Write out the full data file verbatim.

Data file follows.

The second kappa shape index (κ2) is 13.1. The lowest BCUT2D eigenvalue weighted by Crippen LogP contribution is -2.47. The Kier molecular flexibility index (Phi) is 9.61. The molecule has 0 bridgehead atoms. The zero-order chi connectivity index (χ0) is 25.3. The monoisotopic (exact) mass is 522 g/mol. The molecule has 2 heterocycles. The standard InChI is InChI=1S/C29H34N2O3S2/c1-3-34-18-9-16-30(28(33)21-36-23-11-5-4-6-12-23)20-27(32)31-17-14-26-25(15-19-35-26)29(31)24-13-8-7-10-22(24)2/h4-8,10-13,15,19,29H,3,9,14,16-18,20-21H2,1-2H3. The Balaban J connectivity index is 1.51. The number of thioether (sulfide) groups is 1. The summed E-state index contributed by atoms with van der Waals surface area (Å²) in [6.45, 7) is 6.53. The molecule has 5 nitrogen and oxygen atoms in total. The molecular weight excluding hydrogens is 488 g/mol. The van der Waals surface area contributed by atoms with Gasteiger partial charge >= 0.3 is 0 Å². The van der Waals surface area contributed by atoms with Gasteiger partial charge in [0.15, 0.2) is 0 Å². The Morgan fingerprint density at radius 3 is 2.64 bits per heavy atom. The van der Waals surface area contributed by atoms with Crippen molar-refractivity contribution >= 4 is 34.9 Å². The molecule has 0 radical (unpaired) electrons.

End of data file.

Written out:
The second kappa shape index (κ2) is 13.1. The lowest BCUT2D eigenvalue weighted by Crippen LogP contribution is -2.47. The Kier molecular flexibility index (Phi) is 9.61. The molecule has 0 bridgehead atoms. The zero-order chi connectivity index (χ0) is 25.3. The monoisotopic (exact) mass is 522 g/mol. The molecule has 2 heterocycles. The standard InChI is InChI=1S/C29H34N2O3S2/c1-3-34-18-9-16-30(28(33)21-36-23-11-5-4-6-12-23)20-27(32)31-17-14-26-25(15-19-35-26)29(31)24-13-8-7-10-22(24)2/h4-8,10-13,15,19,29H,3,9,14,16-18,20-21H2,1-2H3. The Balaban J connectivity index is 1.51. The number of thioether (sulfide) groups is 1. The summed E-state index contributed by atoms with van der Waals surface area (Å²) in [6.45, 7) is 6.53. The molecule has 5 nitrogen and oxygen atoms in total. The molecular weight excluding hydrogens is 488 g/mol. The van der Waals surface area contributed by atoms with Gasteiger partial charge >= 0.3 is 0 Å². The van der Waals surface area contributed by atoms with Gasteiger partial charge in [0.15, 0.2) is 0 Å². The Morgan fingerprint density at radius 3 is 2.64 bits per heavy atom. The van der Waals surface area contributed by atoms with Crippen molar-refractivity contribution >= 4 is 34.9 Å². The molecule has 0 radical (unpaired) electrons.